These turned out to be powerful lessons when I slowed down and listened.  They especially showed me how I relate to emergencies – sometimes calmly and sometimes far less so.  The “far less so” encouraged me to look further into the source of my tears and fears.  Now I know I can take back my control.

Also, these challenges inspired me to delve into obstacles from a spiritual perspective, waking me up even more to what’s truly important to me in this quickly passing life.


What wakes you up to the fragility and preciousness of this life?  I would love to hear.

If my writing speaks to you, please sign up for email updates below.  And I would be so grateful if you were to share this post on your favorite social media venue.  Thank you.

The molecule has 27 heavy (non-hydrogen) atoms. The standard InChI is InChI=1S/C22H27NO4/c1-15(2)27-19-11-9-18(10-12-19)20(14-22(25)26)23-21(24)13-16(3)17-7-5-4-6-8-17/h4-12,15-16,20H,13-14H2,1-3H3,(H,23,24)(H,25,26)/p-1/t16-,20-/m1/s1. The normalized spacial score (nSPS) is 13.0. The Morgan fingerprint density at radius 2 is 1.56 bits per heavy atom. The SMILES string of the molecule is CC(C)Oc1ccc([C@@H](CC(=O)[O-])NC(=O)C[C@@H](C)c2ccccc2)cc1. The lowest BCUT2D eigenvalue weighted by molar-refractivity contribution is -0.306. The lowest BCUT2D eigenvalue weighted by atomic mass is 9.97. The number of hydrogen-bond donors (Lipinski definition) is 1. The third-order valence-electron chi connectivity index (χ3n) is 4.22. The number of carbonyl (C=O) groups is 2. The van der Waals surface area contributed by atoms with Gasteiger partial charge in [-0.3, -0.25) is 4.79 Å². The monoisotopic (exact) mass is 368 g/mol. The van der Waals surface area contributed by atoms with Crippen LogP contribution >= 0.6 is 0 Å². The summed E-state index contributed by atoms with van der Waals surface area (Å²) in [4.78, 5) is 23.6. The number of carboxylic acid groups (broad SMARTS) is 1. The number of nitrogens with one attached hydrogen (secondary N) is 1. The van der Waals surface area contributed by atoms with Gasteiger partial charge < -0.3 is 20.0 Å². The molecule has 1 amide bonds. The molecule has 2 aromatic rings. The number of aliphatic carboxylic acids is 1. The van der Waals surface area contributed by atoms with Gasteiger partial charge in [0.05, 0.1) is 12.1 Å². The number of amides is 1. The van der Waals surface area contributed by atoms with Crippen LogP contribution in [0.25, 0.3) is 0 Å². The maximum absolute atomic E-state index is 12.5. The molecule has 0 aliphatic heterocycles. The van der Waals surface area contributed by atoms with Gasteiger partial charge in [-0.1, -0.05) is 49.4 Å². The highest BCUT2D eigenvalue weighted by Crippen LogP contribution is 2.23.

Be well.  Be happy.  Be safe.  With love, Sandra


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  1. I have been there too Sandra. My mother’s decline in health….my surgery and almost loss of life almost 10 yrs ago from a bleeding ulcer gone undetected and almost too late to save me….I continue to ponder the fragility and preciousness of life. I sort of talk about it this TH on my blog.

  2. That’s so much, Donna! I look forwarding to hearing your thoughts on Thursday. I want to keep this memory of the preciousness of life in the foremost of my mind, in an inspiring way not a fearful or anxious way. I hope it adds to your life in a positive way too.

  3. I’m glad that you are alright and didn’t break any bones. These little reminders of our impermanence are exactly that. It’s too easy to get caught up in life without awareness or gratitude for all that is good and right with our world.